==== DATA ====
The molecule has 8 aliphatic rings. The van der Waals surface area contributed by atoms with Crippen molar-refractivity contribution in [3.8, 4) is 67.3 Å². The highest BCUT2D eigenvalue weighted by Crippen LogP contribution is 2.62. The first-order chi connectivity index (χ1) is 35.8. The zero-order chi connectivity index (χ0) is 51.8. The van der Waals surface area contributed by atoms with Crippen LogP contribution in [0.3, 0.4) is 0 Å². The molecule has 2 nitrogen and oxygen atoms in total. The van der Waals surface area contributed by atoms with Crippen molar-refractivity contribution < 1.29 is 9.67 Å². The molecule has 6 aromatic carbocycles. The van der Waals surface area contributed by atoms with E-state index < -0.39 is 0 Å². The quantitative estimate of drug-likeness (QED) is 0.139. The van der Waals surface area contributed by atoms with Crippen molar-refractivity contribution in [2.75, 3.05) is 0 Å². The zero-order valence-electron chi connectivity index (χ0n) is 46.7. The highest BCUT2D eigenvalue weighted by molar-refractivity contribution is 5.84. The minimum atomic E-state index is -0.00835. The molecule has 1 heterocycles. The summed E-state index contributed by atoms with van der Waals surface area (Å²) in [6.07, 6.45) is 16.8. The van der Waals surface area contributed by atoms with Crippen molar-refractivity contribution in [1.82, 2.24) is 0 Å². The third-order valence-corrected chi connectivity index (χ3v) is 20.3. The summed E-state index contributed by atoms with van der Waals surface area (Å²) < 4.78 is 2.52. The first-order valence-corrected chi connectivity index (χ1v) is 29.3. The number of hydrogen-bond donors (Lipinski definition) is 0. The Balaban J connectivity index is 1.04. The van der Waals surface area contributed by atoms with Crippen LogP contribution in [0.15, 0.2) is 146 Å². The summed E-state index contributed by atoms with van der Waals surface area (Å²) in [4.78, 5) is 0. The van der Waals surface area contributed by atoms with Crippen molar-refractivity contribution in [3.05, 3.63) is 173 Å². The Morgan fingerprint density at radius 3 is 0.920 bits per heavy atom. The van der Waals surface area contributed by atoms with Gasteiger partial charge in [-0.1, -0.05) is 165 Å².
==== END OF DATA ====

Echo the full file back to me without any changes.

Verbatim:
The molecule has 8 aliphatic rings. The van der Waals surface area contributed by atoms with Crippen molar-refractivity contribution in [3.8, 4) is 67.3 Å². The highest BCUT2D eigenvalue weighted by Crippen LogP contribution is 2.62. The first-order chi connectivity index (χ1) is 35.8. The zero-order chi connectivity index (χ0) is 51.8. The van der Waals surface area contributed by atoms with Crippen LogP contribution in [0.3, 0.4) is 0 Å². The molecule has 2 nitrogen and oxygen atoms in total. The van der Waals surface area contributed by atoms with Crippen molar-refractivity contribution < 1.29 is 9.67 Å². The molecule has 6 aromatic carbocycles. The van der Waals surface area contributed by atoms with E-state index < -0.39 is 0 Å². The quantitative estimate of drug-likeness (QED) is 0.139. The van der Waals surface area contributed by atoms with Crippen molar-refractivity contribution in [2.75, 3.05) is 0 Å². The zero-order valence-electron chi connectivity index (χ0n) is 46.7. The highest BCUT2D eigenvalue weighted by molar-refractivity contribution is 5.84. The minimum atomic E-state index is -0.00835. The molecule has 1 heterocycles. The summed E-state index contributed by atoms with van der Waals surface area (Å²) in [6.07, 6.45) is 16.8. The van der Waals surface area contributed by atoms with Crippen molar-refractivity contribution in [1.82, 2.24) is 0 Å². The third-order valence-corrected chi connectivity index (χ3v) is 20.3. The summed E-state index contributed by atoms with van der Waals surface area (Å²) < 4.78 is 2.52. The first-order valence-corrected chi connectivity index (χ1v) is 29.3. The number of hydrogen-bond donors (Lipinski definition) is 0. The Balaban J connectivity index is 1.04. The van der Waals surface area contributed by atoms with Crippen LogP contribution in [0.15, 0.2) is 146 Å². The summed E-state index contributed by atoms with van der Waals surface area (Å²) in [4.78, 5) is 0. The van der Waals surface area contributed by atoms with Crippen molar-refractivity contribution in [3.05, 3.63) is 173 Å². The Morgan fingerprint density at radius 3 is 0.920 bits per heavy atom. The van der Waals surface area contributed by atoms with Gasteiger partial charge in [-0.1, -0.05) is 165 Å².